At Theatre N: The Unknown Girl

Mark Fields

Mark Fields

, Entertainment

Belgian filmmaking brothers Jean-Pierre and Luc Dardenne have been quietly impressing European audiences and critics alike for the last 20 years with their observant cinematic dramas that champion the downtrodden and the outcast in society. Their work —which includes Rosetta (1999), L’Enfant (2005), Rust and Bone (2012), and Two Days, One Night (2015)—has garnered numerous awards at film festivals, including two Palme D’Or and a Grand Prix at Cannes. Yet, sadly, their talents are little known in the U.S., except to the ardent fans of Marion Cotillard (who has starred in several of their films).

The Dardennes, who write, direct, and produce their films, continue their neorealist exploration of modern European life with their latest, La fille inconnue (The Unknown Girl). Like most of the Dardennes’ oeuvre, this film doesn’t succeed because of its dynamic structure or rousing performances or directorial showmanship. Instead, it subtly, insistently drills down into the lives of its characters with an unflinching honesty and deliberate lack of distracting cinematic effects.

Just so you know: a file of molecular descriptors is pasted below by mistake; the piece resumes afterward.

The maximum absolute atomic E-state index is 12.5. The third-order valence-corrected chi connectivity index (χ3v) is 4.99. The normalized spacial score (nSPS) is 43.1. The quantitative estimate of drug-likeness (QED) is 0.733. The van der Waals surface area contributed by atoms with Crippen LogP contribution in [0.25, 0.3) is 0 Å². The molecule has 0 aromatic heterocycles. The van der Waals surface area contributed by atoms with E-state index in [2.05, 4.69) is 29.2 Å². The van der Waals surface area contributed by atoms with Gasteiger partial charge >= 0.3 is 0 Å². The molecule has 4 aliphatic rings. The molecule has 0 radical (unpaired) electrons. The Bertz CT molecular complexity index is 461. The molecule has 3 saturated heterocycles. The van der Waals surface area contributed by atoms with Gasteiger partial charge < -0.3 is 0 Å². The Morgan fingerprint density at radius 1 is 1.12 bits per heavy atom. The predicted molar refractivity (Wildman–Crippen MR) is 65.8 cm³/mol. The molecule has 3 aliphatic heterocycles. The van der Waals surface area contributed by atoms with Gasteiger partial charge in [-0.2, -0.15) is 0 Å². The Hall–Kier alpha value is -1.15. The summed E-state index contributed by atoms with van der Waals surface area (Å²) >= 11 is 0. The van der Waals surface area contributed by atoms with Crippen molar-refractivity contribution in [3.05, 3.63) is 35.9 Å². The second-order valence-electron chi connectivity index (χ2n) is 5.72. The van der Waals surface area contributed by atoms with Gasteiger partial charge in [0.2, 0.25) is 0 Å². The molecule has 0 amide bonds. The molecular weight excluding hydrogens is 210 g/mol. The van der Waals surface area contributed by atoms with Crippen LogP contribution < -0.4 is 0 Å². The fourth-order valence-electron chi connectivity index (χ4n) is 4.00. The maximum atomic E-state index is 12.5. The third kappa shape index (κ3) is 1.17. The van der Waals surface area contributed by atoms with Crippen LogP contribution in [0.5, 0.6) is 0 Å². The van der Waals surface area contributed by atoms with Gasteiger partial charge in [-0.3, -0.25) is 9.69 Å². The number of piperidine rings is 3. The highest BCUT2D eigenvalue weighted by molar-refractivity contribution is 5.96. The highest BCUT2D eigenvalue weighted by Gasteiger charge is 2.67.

The Unknown Girl is a simple story. Jenny Davin (played by a winsome Adele Haenel) is a hard-working, earnest young physician. At the end of a long day of seeing her working-class patients, she refuses to open her door after hours to a troubled but unknown teenage girl. When that girl turns up dead the next morning, Jenny’s guilt and curiosity lead her on an obsessive quest to learn the identity of the girl and unravel the mystery of her final hours.

In true neorealist fashion, Jenny’s quest does not produce answers or a tidy resolution, but it does explore the dehumanizing realities of daily life for the down-and-out. The Unknown Girl is not a film for those seeking entertainment or escape, but it is a testament of the power of film to depict our shared, if sometimes disregarded, humanity.

Also at Theatre N in October: Blade Runner, Ridley Scott’s classic in time for the sequel (10/5 only); Ingrid Goes West, uneasy comedy with Aubrey Plaza as the ultimate fangirl (10/13 weekend), and Tales of an Immoral Couple, a Mexican romantic comedy by Manolo Carol (10/27 weekend). For specific dates and times, visit theatren.org. 

So, what do you think? Please comment below.